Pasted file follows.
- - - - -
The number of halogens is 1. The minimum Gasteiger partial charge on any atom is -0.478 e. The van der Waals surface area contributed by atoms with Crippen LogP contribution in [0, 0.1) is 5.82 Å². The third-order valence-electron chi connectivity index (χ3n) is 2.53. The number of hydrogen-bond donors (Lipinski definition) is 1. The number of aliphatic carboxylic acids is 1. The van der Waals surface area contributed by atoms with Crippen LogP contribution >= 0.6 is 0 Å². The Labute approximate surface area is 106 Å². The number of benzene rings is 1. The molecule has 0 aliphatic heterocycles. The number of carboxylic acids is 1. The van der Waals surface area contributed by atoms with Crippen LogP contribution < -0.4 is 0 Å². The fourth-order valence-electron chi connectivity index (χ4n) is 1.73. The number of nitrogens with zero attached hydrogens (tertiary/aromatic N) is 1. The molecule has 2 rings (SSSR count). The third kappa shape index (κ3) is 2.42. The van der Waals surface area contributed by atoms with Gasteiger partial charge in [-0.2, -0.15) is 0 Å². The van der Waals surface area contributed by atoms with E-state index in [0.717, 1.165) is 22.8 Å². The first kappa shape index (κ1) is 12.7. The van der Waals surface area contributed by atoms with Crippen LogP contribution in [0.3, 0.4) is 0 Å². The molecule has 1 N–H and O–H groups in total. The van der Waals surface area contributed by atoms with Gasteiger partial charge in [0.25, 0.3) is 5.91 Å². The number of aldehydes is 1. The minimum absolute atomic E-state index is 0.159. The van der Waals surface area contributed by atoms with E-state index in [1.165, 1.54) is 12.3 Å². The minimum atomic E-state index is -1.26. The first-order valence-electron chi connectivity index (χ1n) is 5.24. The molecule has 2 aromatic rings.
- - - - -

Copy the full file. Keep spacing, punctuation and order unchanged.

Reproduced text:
The number of halogens is 1. The minimum Gasteiger partial charge on any atom is -0.478 e. The van der Waals surface area contributed by atoms with Crippen LogP contribution in [0, 0.1) is 5.82 Å². The third-order valence-electron chi connectivity index (χ3n) is 2.53. The number of hydrogen-bond donors (Lipinski definition) is 1. The number of aliphatic carboxylic acids is 1. The van der Waals surface area contributed by atoms with Crippen LogP contribution >= 0.6 is 0 Å². The Labute approximate surface area is 106 Å². The number of benzene rings is 1. The molecule has 0 aliphatic heterocycles. The number of carboxylic acids is 1. The van der Waals surface area contributed by atoms with Crippen LogP contribution < -0.4 is 0 Å². The fourth-order valence-electron chi connectivity index (χ4n) is 1.73. The number of nitrogens with zero attached hydrogens (tertiary/aromatic N) is 1. The molecule has 2 rings (SSSR count). The third kappa shape index (κ3) is 2.42. The van der Waals surface area contributed by atoms with Gasteiger partial charge in [-0.2, -0.15) is 0 Å². The van der Waals surface area contributed by atoms with E-state index in [0.717, 1.165) is 22.8 Å². The first kappa shape index (κ1) is 12.7. The van der Waals surface area contributed by atoms with Crippen LogP contribution in [0.3, 0.4) is 0 Å². The molecule has 1 N–H and O–H groups in total. The van der Waals surface area contributed by atoms with Gasteiger partial charge in [0.25, 0.3) is 5.91 Å². The number of aldehydes is 1. The minimum absolute atomic E-state index is 0.159. The van der Waals surface area contributed by atoms with E-state index in [1.165, 1.54) is 12.3 Å². The minimum atomic E-state index is -1.26. The first-order valence-electron chi connectivity index (χ1n) is 5.24. The molecule has 2 aromatic rings.